While the legal barrier has been overcome, experts say it will take years before we have medical buy-in and affordable products.
In 2012, Gareth Dines, 37, suffered an industrial accident in Bristol – his leg was crushed by a forklift truck. After an initial operation, the pain got worse instead of better. He knew something wasn’t quite right and he began to worry. After being passed around the NHS from doctors to specialists, he was finally given a diagnosis of complex regional pain syndrome (CRPS), a condition that could mean he is in pain for the rest of his life.
Kevin Paginton, 55, was diagnosed with secondary progressive multiple sclerosis (MS) 10 years ago, “the worst kind” as he puts it. He first lost control of his legs, then arms, then hands. He was using a laptop to advocate online for the use of cannabis for medical purposes. As his condition deteriorated, he used the laptop with five fingers, then three, then two, then one, and then none.
Kevin has lived with MS for a decade and can get up to 40 spasms in a day. He started experimenting with cannabis seven years ago, which allows him to go 12 hours without experiencing any spasms. In a survey, one in five people with MS said they had used cannabis to help with their symptoms.
Both Gareth and Kevin waited in anticipation for the new regulations that came into place November 2018, making it legal to prescribe medical cannabis on the NHS. Along with many others, Gareth and Kevin were disappointed in the gap between regulatory reform and getting the drugs they need.
Home secretary Sajid Javid first announced the relaxing of laws in July, following outcry over two prominent cases of children Alfie Dingley and Billy Caldwell, who suffer from severe epilepsy. Until now, cannabis has been a schedule one drug, meaning it was thought to have no therapeutic value and could not be lawfully prescribed. In other countries, medical cannabis has been given to those with epilepsy, MS and chronic pain.
The law is no longer a barrier, but experts say it could take years for medical cannabis to be widely available. Until new guidelines are released next year, doctors, many of whom don’t feel equipped with adequate knowledge, are reluctant to prescribe the medicine. The cost of the few medical cannabis products that exist in the UK also present barriers for people to access the medicine.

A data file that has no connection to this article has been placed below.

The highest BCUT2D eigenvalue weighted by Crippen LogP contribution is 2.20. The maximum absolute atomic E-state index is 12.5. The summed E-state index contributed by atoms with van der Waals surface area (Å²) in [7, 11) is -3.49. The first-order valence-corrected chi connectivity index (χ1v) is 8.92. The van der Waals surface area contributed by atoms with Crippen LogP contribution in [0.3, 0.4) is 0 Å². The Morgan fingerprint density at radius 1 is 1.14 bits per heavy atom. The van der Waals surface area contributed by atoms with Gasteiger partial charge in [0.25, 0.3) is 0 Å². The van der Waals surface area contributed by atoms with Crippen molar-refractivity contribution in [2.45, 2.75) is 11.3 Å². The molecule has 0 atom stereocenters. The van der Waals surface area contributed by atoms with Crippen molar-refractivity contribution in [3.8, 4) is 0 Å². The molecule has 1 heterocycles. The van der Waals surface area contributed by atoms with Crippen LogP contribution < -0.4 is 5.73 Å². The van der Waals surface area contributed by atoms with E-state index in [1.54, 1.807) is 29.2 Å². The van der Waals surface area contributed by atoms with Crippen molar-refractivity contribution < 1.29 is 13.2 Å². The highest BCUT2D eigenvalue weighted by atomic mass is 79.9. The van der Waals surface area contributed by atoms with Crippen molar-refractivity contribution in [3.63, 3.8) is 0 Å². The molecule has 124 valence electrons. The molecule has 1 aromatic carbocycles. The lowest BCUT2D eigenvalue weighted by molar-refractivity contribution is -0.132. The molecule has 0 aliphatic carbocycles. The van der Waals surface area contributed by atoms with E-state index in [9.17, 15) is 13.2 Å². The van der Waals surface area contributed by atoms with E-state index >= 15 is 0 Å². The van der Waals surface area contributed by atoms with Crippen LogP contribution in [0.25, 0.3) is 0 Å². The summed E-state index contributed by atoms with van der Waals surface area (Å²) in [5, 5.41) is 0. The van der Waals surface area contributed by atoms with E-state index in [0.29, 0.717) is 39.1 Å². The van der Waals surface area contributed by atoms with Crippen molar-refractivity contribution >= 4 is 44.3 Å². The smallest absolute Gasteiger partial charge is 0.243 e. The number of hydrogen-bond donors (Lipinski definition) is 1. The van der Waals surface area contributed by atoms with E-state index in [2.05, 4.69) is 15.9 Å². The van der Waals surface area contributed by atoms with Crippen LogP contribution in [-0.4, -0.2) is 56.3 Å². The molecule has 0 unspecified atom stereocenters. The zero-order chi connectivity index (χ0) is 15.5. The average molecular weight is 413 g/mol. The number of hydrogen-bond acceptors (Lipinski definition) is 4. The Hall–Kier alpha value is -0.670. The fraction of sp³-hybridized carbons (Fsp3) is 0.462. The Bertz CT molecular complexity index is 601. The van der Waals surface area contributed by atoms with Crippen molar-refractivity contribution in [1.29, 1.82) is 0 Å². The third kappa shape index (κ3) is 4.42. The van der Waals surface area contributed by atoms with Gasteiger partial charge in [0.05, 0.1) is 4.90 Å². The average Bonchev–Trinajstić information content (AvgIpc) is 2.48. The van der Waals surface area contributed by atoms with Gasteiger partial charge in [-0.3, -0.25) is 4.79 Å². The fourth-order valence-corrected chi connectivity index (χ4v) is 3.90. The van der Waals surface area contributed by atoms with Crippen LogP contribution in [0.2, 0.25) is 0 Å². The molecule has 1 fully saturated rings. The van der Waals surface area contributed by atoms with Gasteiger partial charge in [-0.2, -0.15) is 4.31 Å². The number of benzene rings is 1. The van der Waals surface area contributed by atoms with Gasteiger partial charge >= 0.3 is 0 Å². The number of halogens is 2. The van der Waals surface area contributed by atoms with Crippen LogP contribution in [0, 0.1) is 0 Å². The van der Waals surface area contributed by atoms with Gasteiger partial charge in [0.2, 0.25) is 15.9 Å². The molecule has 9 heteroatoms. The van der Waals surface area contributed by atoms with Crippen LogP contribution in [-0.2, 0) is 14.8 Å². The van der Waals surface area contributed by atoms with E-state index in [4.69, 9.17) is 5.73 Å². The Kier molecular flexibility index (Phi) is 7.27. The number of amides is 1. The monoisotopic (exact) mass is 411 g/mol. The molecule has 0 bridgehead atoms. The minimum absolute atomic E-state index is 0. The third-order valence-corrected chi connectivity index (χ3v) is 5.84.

The all-party parliamentary group for medical cannabis has condemned the current situation, which is forcing some to go private to get the medicine they need. The family of the first child to be prescribed medical cannabis after its legalisation had to pay almost £10,000 in private healthcare costs.
Lack of buy-In from the medical profession
“We’ve won the political battle with the Home Office, now we need to win the hearts and minds of doctors, educate them, and persuade them with existing evidence,” Mike Barnes, a consultant neurologist who has been pushing for the recent reforms, tells the Cable. He adds that the new legislation is actually the “the most liberal of it’s kind in all of Europe”.
Peter Reynolds, president of CLEAR, the UK’s largest membership-based cannabis policy group, tells the Cable that doctors “can also be victims of propaganda and misinformation about cannabis”. He says only a handful of specialist doctors have prescribed medical cannabis since the law has changed, adding there is not only a lack of understanding about medical cannabis within the medical profession, but also prejudice.
Reynolds describes how a member of the policy group CLEAR went to see a pain consultant and asked to be prescribed cannabis instead of the opioid painkillers he was on. The consultant told them “but you’re simply wanting to replace one addictive substance with another”.
This demonstrated an “extraordinary level of misunderstanding about cannabis”, Reynolds says. “Although cannabis can produce mild dependency, it’s absolutely nothing compared to how ravaging opioid addiction can be.”
There is also disagreement about whether there is sufficient evidence to use medical cannabis – particularly for pain relief. In October, the Royal College of Physicians said they didn’t have enough evidence to support its use for chronic pain – advice which is echoed in the NHS guidelines. Barnes says very few doctors are likely to go against this guidance.
However, there is support elsewhere in the field. In May, the Royal College of Nursing voted in favour of legalising medical cannabis, including for pain relief. In response to a Royal Pharmaceutical Society (RPS) survey in 2018, 80% of pharmacists supported reclassifying cannabis for medical use.